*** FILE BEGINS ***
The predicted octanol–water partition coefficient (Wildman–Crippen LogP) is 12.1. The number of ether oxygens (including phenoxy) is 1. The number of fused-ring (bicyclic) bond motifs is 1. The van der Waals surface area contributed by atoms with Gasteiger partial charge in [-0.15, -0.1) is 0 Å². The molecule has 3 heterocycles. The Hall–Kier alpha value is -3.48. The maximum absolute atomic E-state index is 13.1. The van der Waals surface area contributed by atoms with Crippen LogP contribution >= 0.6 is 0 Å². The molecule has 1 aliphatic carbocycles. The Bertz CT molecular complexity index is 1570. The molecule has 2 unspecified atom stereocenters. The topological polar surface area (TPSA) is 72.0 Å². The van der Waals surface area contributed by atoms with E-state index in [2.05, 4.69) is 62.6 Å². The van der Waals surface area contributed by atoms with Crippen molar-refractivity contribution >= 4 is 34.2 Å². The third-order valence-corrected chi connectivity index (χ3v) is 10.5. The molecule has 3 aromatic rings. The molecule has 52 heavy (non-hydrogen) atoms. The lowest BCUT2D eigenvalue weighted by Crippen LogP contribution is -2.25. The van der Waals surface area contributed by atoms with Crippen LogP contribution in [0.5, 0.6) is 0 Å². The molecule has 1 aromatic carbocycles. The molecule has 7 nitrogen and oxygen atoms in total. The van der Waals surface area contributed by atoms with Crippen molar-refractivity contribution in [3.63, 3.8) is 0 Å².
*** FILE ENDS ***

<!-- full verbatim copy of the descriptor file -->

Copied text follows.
The predicted octanol–water partition coefficient (Wildman–Crippen LogP) is 12.1. The number of ether oxygens (including phenoxy) is 1. The number of fused-ring (bicyclic) bond motifs is 1. The van der Waals surface area contributed by atoms with Gasteiger partial charge in [-0.15, -0.1) is 0 Å². The molecule has 3 heterocycles. The Hall–Kier alpha value is -3.48. The maximum absolute atomic E-state index is 13.1. The van der Waals surface area contributed by atoms with Crippen LogP contribution >= 0.6 is 0 Å². The molecule has 1 aliphatic carbocycles. The Bertz CT molecular complexity index is 1570. The molecule has 2 unspecified atom stereocenters. The topological polar surface area (TPSA) is 72.0 Å². The van der Waals surface area contributed by atoms with E-state index in [2.05, 4.69) is 62.6 Å². The van der Waals surface area contributed by atoms with Crippen molar-refractivity contribution >= 4 is 34.2 Å². The third-order valence-corrected chi connectivity index (χ3v) is 10.5. The molecule has 3 aromatic rings. The molecule has 52 heavy (non-hydrogen) atoms. The lowest BCUT2D eigenvalue weighted by Crippen LogP contribution is -2.25. The van der Waals surface area contributed by atoms with Crippen LogP contribution in [0.5, 0.6) is 0 Å². The molecule has 1 aromatic carbocycles. The molecule has 7 nitrogen and oxygen atoms in total. The van der Waals surface area contributed by atoms with Crippen molar-refractivity contribution in [3.63, 3.8) is 0 Å².